My own race results weren’t quite what I had hoped, at least partially thanks to the over 1000 ill-timed wildfires blowing smoke into our state. The smoke-laden air proved a formidable opponent to my asthma-cursed lungs, but I did the absolute best I could given the conditions. During the Loveland to Fort Collins stage, I remember being blown away by the fact that we could barely see the mountain we were about to climb. In the four years that I’ve lived in Colorado, never once have I breathed air that bad. I didn’t achieve a top ten finish, or even a top 20… but to be quite honest, to me, the race was still a success. The team wasn’t primarily about my own results, but the culmination of months of effort for a purpose beyond myself.
This race’s success was in the costumed fans lining moonstone pass, pumping their fists in their air and cheering themselves hoarse as I suffered my way to the top. It was in the two sisters who shyly came up to me as I was warming up on the trainer before my time trial, hoping I would sign the back of their t-shirts… and in the mother who asked if I’d be willing to take a picture with her small son, who’d recently been told by a friend at school that “girls don’t do sports.” I was there, along with Olympians and world champions, to prove him wrong.
In three days of racing, I experienced the perfect platform to enhance the dialogue about how great women’s cycling is and can be when we’re given an opportunity to shine. I had the opportunity to talk with the Denver Post, was unexpectedly featured on 9news as we pinned our number before the road race, and happily talked with Boulder-based Mary Topping of ProVeloPassion about our endeavor. The fact that news sources picked up this story is because I believe it’s one worth telling, regardless of our individual results. This collaborative effort to make a place for more women in professional bike races was a success, and I think it could be a great model to be repeated at other major races such as Tour of California, Tour of Utah, etc. I was talking with a friend and mechanic who was working with Mavic for the week, who confided that he was so glad that the women’s race was filled with true racing… not a “group ride with a sprint finish,” an unfortunate stereotype that many people believe characterizes women’s racing. Although originally I was disappointed that four years had to go by before adding a women’s race, I am glad the US Pro Challenge waited until they could do it right, which they absolutely did. The women’s race was a huge success on all accounts, as the photo below illustrates. As I carefully unpinned my numbers and reflected on the previous three days, I was filled with gratitude at the whole experience, and the familiar hunger for more. I folded those paper squares, and placed them in my “numbers from favorite races” box… a favorite race indeed. And with that, my 2015 bike racing season is a wrap!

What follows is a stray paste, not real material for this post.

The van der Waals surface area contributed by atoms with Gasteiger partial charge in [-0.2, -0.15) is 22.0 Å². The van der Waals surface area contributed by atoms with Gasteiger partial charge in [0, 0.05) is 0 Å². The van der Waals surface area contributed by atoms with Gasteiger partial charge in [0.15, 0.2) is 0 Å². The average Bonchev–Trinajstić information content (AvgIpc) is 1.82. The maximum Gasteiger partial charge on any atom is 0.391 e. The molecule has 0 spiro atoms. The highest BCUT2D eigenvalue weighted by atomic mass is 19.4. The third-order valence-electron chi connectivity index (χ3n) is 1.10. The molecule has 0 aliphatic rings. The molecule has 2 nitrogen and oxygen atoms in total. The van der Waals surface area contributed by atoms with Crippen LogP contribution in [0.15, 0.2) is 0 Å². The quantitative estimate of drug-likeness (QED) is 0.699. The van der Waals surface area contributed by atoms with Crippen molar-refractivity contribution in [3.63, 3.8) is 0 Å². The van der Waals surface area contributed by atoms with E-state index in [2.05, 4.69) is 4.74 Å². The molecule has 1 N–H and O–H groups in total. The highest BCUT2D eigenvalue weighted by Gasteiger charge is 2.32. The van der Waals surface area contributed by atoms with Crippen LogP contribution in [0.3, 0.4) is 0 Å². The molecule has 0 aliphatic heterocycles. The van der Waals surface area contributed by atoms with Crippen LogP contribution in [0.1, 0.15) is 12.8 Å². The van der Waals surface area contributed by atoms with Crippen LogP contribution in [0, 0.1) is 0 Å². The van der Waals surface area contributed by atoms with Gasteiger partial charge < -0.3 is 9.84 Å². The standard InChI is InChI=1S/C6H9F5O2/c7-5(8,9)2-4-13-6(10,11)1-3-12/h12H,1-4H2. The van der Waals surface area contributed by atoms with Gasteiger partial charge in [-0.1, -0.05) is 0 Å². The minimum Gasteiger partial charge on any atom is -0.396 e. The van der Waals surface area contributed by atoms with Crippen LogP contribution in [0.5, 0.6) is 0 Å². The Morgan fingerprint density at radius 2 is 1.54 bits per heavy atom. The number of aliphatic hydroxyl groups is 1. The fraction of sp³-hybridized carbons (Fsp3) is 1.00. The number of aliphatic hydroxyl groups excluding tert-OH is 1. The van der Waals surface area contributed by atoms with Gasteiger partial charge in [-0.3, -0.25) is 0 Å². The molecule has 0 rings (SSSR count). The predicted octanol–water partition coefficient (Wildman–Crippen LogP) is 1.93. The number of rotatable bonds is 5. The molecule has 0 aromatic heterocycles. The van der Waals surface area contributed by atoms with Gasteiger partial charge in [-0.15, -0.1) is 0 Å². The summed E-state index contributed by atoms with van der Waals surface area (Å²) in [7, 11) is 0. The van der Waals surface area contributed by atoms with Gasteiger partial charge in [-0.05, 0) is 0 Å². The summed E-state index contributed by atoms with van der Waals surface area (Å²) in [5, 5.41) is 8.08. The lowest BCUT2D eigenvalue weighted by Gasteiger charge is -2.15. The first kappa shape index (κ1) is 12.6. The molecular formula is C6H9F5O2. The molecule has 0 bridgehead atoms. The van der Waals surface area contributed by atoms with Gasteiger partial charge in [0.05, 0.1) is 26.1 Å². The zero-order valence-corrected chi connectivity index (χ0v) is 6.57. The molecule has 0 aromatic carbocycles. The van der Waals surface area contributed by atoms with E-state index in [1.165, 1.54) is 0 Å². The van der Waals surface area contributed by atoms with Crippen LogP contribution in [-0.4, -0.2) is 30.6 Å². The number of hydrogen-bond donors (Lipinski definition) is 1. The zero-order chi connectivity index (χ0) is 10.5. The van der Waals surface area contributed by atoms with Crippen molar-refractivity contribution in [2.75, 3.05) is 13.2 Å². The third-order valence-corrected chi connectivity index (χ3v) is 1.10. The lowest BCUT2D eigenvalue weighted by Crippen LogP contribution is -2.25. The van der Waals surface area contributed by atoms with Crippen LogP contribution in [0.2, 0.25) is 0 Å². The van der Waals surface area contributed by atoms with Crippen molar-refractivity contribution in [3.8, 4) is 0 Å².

Michelle learns an important lesson – always check the race results because you might actually be on the podium!
Every race and ride can teach you something like a new way to corner effectively or how to maneuver a tight switchback. My lesson during the latest Rendezvous race in Winter Park was more like a simple “mom told you so” lesson “ALWAYS CHECK YOUR RACE RESULTS BEFORE YOU LEAVE…YOU MAY HAVE FINALLY REACHED THE ELUSIVE PODIUM!”
I have always enjoyed the Winter Park race series races and the Rendezvous race had been enhanced to provide an exciting race, it didn’t disappoint! This race was super fun providing almost 17 miles of single track racing experience. I just moved up to Expert in the mountain biking circuit and have been getting royally schooled by incredible women racers, especially in the amazingly fast 40-49 year old Expert racing group. I have told myself “ I just want to podium once in expert and I will be completely satisfied”! I have laughed the entire year at my perpetual 4th placement at almost every race I enter so I guess I have to keep racing.